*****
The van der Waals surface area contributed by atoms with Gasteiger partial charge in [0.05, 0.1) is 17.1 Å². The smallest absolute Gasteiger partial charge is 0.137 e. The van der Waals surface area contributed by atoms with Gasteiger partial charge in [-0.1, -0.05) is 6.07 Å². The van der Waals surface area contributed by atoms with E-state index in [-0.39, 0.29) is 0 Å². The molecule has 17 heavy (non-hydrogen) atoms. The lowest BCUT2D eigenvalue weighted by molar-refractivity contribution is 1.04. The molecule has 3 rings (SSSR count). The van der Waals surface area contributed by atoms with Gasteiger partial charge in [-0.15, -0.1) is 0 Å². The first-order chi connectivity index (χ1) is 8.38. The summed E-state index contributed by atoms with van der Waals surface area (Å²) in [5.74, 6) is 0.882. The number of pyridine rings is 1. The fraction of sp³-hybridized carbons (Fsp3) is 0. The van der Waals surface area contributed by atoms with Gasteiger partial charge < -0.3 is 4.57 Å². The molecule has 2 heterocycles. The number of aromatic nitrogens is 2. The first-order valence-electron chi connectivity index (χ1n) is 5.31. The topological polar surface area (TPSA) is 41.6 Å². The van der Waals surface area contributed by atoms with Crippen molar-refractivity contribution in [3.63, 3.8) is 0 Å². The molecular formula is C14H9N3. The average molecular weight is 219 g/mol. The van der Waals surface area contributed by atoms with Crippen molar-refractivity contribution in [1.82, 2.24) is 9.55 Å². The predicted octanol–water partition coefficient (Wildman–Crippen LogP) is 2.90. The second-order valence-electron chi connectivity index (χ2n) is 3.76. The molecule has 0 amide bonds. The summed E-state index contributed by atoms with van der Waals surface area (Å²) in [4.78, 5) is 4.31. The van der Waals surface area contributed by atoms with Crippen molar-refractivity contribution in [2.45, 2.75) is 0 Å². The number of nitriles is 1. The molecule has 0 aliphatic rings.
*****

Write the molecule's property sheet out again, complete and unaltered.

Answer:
The van der Waals surface area contributed by atoms with Gasteiger partial charge in [0.05, 0.1) is 17.1 Å². The smallest absolute Gasteiger partial charge is 0.137 e. The van der Waals surface area contributed by atoms with Gasteiger partial charge in [-0.1, -0.05) is 6.07 Å². The van der Waals surface area contributed by atoms with E-state index in [-0.39, 0.29) is 0 Å². The molecule has 17 heavy (non-hydrogen) atoms. The lowest BCUT2D eigenvalue weighted by molar-refractivity contribution is 1.04. The molecule has 3 rings (SSSR count). The van der Waals surface area contributed by atoms with Gasteiger partial charge in [-0.15, -0.1) is 0 Å². The first-order chi connectivity index (χ1) is 8.38. The summed E-state index contributed by atoms with van der Waals surface area (Å²) in [5.74, 6) is 0.882. The number of pyridine rings is 1. The fraction of sp³-hybridized carbons (Fsp3) is 0. The van der Waals surface area contributed by atoms with Gasteiger partial charge < -0.3 is 4.57 Å². The molecule has 2 heterocycles. The number of aromatic nitrogens is 2. The first-order valence-electron chi connectivity index (χ1n) is 5.31. The topological polar surface area (TPSA) is 41.6 Å². The van der Waals surface area contributed by atoms with Crippen molar-refractivity contribution in [3.63, 3.8) is 0 Å². The molecular formula is C14H9N3. The average molecular weight is 219 g/mol. The van der Waals surface area contributed by atoms with Crippen molar-refractivity contribution in [1.82, 2.24) is 9.55 Å². The predicted octanol–water partition coefficient (Wildman–Crippen LogP) is 2.90. The second-order valence-electron chi connectivity index (χ2n) is 3.76. The molecule has 0 amide bonds. The summed E-state index contributed by atoms with van der Waals surface area (Å²) in [4.78, 5) is 4.31. The van der Waals surface area contributed by atoms with Crippen molar-refractivity contribution in [2.45, 2.75) is 0 Å². The number of nitriles is 1. The molecule has 0 aliphatic rings.